Daugherty Water for Food Global Institute


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The Water for Food 2012-2013 Report is published by the Robert B. Daugherty Water for food Institute at the University of Nebraska.


The Robert B. Daugherty Water for Food Institute was founded in 2010 to address the global challenge of achieving food security with less pressure on water resources through improved management of water in agricultural and food systems. We are committed to ensuring a water and food secure world without compromising the use of water for other human and environmental needs. Our approach is to extend the University of Nebraska’s expertise through strong partnerships with other universities and public and private sector organizations. Together we are developing research, education and engagement programs in a focused effort to increase food security while ensuring the sustainability of water resources and agricultural systems. We work locally and internationally, bridging the water and agriculture communities and the worlds of small- and large-holder farmers to deliver innovative solutions to this complex global challenge.

Over the past 50 years, dramatic increases in agricultural productivity driven by improved crop varieties, fertilizer use and the doubling of irrigated land kept pace with population growth. While the world population grew from 2.5 billion in 1950 to 7 billion today, the irrigated area doubled and water withdrawals tripled. Now we face a population expected to increase to 9 billion by 2050, doubling the demand for food. The population not only is growing, it is growing wealthier. As wealth increases, people eat more dairy and meat, which require more water. The escalating need for agriculture to produce food, feed, fiber and fuel will exert intense pressure on the world’s water, land and energy resources.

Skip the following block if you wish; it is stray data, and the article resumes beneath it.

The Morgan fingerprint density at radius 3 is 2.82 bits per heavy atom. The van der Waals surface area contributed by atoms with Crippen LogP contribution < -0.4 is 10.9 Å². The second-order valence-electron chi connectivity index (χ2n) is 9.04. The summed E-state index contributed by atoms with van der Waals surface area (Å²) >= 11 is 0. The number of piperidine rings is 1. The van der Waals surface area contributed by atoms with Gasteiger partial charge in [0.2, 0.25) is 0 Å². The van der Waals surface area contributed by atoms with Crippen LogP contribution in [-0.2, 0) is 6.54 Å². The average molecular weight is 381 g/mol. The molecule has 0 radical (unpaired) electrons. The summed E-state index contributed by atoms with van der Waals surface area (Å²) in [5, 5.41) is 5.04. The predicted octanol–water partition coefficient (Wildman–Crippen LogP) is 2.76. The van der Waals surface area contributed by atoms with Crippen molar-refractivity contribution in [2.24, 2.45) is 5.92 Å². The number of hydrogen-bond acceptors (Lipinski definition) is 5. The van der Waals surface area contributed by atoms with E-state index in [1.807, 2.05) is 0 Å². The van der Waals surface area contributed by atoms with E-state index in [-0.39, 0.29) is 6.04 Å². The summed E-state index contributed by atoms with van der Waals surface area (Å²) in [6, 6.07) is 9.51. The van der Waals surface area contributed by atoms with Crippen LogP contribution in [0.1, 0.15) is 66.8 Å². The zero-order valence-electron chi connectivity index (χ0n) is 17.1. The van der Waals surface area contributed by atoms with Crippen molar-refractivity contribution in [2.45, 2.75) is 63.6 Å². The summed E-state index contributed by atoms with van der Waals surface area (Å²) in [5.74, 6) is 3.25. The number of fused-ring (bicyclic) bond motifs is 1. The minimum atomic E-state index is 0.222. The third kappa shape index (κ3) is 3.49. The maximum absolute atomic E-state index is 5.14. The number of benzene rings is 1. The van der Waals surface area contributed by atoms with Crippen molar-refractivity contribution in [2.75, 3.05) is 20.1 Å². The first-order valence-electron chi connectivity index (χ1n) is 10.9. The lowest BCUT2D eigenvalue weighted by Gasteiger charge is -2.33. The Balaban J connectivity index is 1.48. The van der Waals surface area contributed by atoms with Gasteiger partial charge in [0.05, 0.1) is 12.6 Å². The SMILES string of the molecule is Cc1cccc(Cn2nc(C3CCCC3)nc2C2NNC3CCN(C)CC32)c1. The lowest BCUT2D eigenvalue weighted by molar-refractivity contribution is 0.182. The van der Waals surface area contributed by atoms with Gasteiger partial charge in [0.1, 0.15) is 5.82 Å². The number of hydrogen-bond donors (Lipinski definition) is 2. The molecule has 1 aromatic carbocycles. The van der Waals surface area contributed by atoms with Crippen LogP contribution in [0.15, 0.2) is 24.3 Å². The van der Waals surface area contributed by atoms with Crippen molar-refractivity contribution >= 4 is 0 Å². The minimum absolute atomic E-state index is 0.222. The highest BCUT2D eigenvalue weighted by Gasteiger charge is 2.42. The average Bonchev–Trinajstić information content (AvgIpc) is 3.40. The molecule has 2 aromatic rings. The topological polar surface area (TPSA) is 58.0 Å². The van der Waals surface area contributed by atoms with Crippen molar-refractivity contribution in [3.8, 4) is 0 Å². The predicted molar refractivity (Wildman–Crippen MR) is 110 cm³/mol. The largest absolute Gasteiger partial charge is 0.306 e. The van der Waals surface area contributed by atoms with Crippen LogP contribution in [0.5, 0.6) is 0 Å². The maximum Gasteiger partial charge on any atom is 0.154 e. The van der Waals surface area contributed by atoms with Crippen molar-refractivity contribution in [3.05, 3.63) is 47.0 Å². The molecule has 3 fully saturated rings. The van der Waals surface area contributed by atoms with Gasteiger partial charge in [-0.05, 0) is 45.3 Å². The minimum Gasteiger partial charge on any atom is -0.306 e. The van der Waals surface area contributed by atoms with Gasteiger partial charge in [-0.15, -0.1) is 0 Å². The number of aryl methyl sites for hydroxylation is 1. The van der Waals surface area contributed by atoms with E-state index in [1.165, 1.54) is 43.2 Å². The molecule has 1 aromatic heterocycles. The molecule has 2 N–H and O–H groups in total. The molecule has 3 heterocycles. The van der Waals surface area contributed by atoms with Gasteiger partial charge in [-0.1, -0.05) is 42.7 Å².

Each year the global Water for Food Conference brings together thought leaders and experts from around the world to discuss potential solutions to the challenge of doubling our agricultural production by 2050 and doing it with less water than we use today. Our 2013 conference, “Too Hot, Too Wet, Too Dry: Building Resilient Agroecosystems,” focused on how we can increase the capacity of our food, water and natural ecosystems to adapt to a changing climate.

DWFI research grants support promising new ideas from teams of NU faculty and colleagues at other academic institutions and fund projects with our partners. Three projects are highlighted here. A Holistic Approach to Sustainable Food Security: Adaptive Watershed Management in Ethiopia. More Roots, More Water, More Yield: Root Genomics and Physiology to Enhance Water Use Efficiency. The Potential of Collaborative Governance: The Platte River Recovery Implementation Program